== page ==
Another implication of Popper's reasoning on the nature of scientific progress is that to be scientfic is to be skeptical. Plain and simple. So shouldn't I be welcoming the Global Warming Heretics group?
The whole Global Warming / Climate Change / general pollution debate has worked it's way down a long and winding road. Early adopters of climate change predicting theories were leftists and 'greens' who coupled it with growth theory criticism which inherently is asking questions at the very foundations of capitalist and consumerist society. But those ideologies have their own devoted worshipers so opposition has been fierce. And obviously still is.
We have finally arrived at a point where the overwhelming mass of empirical evidence firmly connected in solid theory leaves little doubt. And a point where some financial and political powers have eyed possibilities in making profits and votes from the solution, not the creation, of environmental degradation.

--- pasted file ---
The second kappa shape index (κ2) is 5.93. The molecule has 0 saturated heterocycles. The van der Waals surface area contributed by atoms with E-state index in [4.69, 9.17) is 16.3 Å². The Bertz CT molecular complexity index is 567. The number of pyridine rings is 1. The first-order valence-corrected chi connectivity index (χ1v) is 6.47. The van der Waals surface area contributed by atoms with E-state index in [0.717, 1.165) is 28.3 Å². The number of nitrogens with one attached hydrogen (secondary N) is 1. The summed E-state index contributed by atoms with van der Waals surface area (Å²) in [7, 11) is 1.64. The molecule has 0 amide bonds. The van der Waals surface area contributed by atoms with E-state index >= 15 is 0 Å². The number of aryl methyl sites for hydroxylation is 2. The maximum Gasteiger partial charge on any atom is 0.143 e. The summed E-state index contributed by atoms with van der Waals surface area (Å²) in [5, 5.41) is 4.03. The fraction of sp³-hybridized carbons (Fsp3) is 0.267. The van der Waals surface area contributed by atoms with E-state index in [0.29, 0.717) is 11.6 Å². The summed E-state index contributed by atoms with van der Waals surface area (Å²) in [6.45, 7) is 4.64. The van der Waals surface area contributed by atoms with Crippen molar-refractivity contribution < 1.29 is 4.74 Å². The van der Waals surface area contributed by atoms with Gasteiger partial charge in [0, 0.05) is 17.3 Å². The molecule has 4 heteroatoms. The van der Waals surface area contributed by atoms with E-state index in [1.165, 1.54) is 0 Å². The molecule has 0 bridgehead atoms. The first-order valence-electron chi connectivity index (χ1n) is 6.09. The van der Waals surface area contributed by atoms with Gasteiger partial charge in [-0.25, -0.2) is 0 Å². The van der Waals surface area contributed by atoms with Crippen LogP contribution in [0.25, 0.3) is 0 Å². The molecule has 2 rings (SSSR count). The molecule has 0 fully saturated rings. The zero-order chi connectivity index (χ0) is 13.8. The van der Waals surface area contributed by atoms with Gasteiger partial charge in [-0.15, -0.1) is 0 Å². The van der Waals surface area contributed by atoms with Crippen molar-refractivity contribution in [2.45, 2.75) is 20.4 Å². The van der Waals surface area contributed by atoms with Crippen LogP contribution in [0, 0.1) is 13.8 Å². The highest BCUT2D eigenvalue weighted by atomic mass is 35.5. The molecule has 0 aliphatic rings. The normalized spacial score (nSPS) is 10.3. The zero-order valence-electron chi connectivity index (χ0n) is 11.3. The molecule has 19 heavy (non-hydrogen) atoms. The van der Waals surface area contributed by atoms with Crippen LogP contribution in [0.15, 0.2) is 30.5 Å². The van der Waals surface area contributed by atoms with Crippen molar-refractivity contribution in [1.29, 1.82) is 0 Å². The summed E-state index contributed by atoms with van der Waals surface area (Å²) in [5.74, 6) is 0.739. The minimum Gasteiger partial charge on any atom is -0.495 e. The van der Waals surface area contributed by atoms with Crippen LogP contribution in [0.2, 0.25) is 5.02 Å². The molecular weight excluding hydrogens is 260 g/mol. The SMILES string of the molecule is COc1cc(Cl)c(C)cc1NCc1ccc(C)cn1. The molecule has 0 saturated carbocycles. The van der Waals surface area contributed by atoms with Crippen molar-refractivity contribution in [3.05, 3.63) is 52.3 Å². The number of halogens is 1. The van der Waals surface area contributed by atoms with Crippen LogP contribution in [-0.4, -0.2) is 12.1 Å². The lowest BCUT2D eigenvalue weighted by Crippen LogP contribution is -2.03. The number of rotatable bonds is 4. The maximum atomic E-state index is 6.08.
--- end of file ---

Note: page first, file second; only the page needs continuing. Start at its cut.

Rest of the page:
Last desperate gasps from the deniers of science seems to be drooling freaks and sorry attempts at humor. Check out the Global Warming Heretics group's About page:
We, the members of this group, reject your Savior, Al Gore, and the Church of Global Warming. We reject you and your so-called "green industry." We reject your scam of carbon credits and green house gases. We side with the SUV drivers and the incandescent light bulb cabal. We are the people who pick up your Prius and moved it to another parking spot when we see it at the mall.
We are the heretics. The deniers.
While obviously satire this is a blatant insult to science, what's left of democracy and legislative powers alike. And fundamentally, seeking evidence for only one preconceived conclusion is a scientific abomination by definition.
Scientific journalism should follow some of the similar rules science itself does. Re-seeding the same opinion over and over again isn't even journalism to begin with - it's just a load of crap propaganda blogging.